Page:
Crime Scene: HERMAN KOCH Dear Mr M. Reviewed by Lou Murphy
Metafiction is pushed to the limit in Dear Mr M, a sardonic and self-conscious thriller.
This is a multilayered story told with conviction through multiple viewpoints: the jaded downstairs neighbour of ageing bestselling author Mr M, the writer himself and the writer’s much younger second wife, Ana. The identity of the downstairs neighbour – the primary narrator – remains obscured until his intimate obsession with Mr M leads him to infiltrate and then ingratiate himself into the writer’s life. The first real sense of the neighbour’s vengeful mission occurs when he intercepts Mr M’s mail:
… I looked this morning at the postcard from your wife. I moved it up closer to my eyes, as though I were having trouble reading the address. Fortunately, girlish handwriting is very easy to read. For the space of a single second, I thought about the van across the street. That’s why I shook my head briefly, as though realizing my mistake a bit too late – as though it had taken me a second to see that the postcard was not intended for me, but for my upstairs neighbor. Then I smiled. I flipped the card over, glanced at the picture on the front, and put it in your mailbox.
Often ambiguous in tone, the plot unfolds with looping shifts that leave the reader constantly guessing as to what the novel is actually about. The stalker-like tactics of the neighbour in his pursuit of Mr M and the mysterious menace he represents? The political and social repercussions of Mr M’s books? The true story behind Mr M’s first bestselling novel of several decades ago? Certainly this last element takes centre stage for much of the novel.
Mr M’s book was called Payback and was inspired by real events involving two students – Herman and Laura – who were suspected of murdering Mr Landzaat, a teacher Laura had had an affair with. These characters are depicted with startling acuity devoid of sentimentality. Their journey gradually unfolds through a series of poignant, often embarrassingly painful adolescent vignettes in a story laced with a dangerous undercurrent of violence. When Laura’s friend Stella starts dating Herman, only her best friend David realises how much this upsets her:
‘… Does Stella know what you think about this? How you feel, I mean? Have you two ever talked about it?’
‘Oh, that fucking bitch!’ Laura said. It was out before she had even thought about it – but it was precisely what she thought.
‘Yeah,’ was all David said; he raised his arm as though to put it around her shoulders, then let it drop.
‘I wish she was dead,’ Laura said. It was a thought that had never come up in her before, not that explicitly, but she sensed that some other force – some other voice – was expressing her feelings perfectly, without a single thought beforehand. In any case, it came as a relief, as though she had finally stuck a finger down her throat and vomited; the queasiness was over now. She stopped crying, wiped the tears from her eyes, and smiled at David. ‘I wished she was dead, for a while there,’ she said. ‘It’s better now, actually.’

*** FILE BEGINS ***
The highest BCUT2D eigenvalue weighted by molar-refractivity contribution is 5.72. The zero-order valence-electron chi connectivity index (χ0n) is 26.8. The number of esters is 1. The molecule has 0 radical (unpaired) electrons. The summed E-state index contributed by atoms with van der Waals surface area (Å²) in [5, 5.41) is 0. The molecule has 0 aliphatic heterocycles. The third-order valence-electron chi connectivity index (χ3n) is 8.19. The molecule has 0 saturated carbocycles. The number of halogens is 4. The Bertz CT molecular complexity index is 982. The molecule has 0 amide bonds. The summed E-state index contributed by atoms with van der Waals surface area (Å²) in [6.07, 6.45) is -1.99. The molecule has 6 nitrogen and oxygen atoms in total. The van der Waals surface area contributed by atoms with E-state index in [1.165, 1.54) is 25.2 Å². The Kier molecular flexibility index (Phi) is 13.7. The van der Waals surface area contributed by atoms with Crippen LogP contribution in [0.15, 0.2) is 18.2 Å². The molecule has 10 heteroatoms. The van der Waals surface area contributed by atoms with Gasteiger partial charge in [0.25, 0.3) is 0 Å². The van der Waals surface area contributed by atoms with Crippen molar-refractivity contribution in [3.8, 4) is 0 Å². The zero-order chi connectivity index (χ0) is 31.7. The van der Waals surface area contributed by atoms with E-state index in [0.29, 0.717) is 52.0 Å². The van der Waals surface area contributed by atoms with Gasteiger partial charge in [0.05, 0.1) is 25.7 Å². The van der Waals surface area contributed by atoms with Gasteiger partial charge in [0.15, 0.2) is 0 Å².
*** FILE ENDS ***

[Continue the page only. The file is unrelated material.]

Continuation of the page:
As much a polemic on writing as a thrilling uncovering of the truth behind the disappearance of the teacher, the parallel narratives swoop between the staid daily existence of the writer – his struggles with ageing, mortality and mediocrity – and focusses on the technique of writing as well as the experience of reading:
What is it we look for in a book? That someone goes through a process of maturation – that he achieves insight? But imagine if that process and that insight simply aren’t there? Wouldn’t that, in fact, be much more like life itself?
The downstairs neighbour provides valuable clues as to where all these storylines could be headed:
There are books in which the writer appears as well. As a character. Or there’s a character in the book who enters into a discussion with the writer. I’m sure you know the books I’m talking about. You wrote some of them yourself.
That’s what makes this different. I’m not a character. I’m real.
Along the way Koch exposes the narcissistic drive of Mr M, his far right-wing views, his disdain for his readers, and his inadequacy in coping with the publishing world – depicted as a shambolic cesspit that sets writers against one another with farcical results.
Ultimately this is a story about culpability, one with a shocking and unpredictable resolution. A rich, deliberate and engaging thriller worth more than one read.
Herman Koch Dear Mr M Text Publishing 2016 PB 416pp $29.99
Lou Murphy is the author of the crime novel Squealer, available from http://www.smashwords.com/profile/view/LouMurphy
To see if it is available from Newtown Library, click here.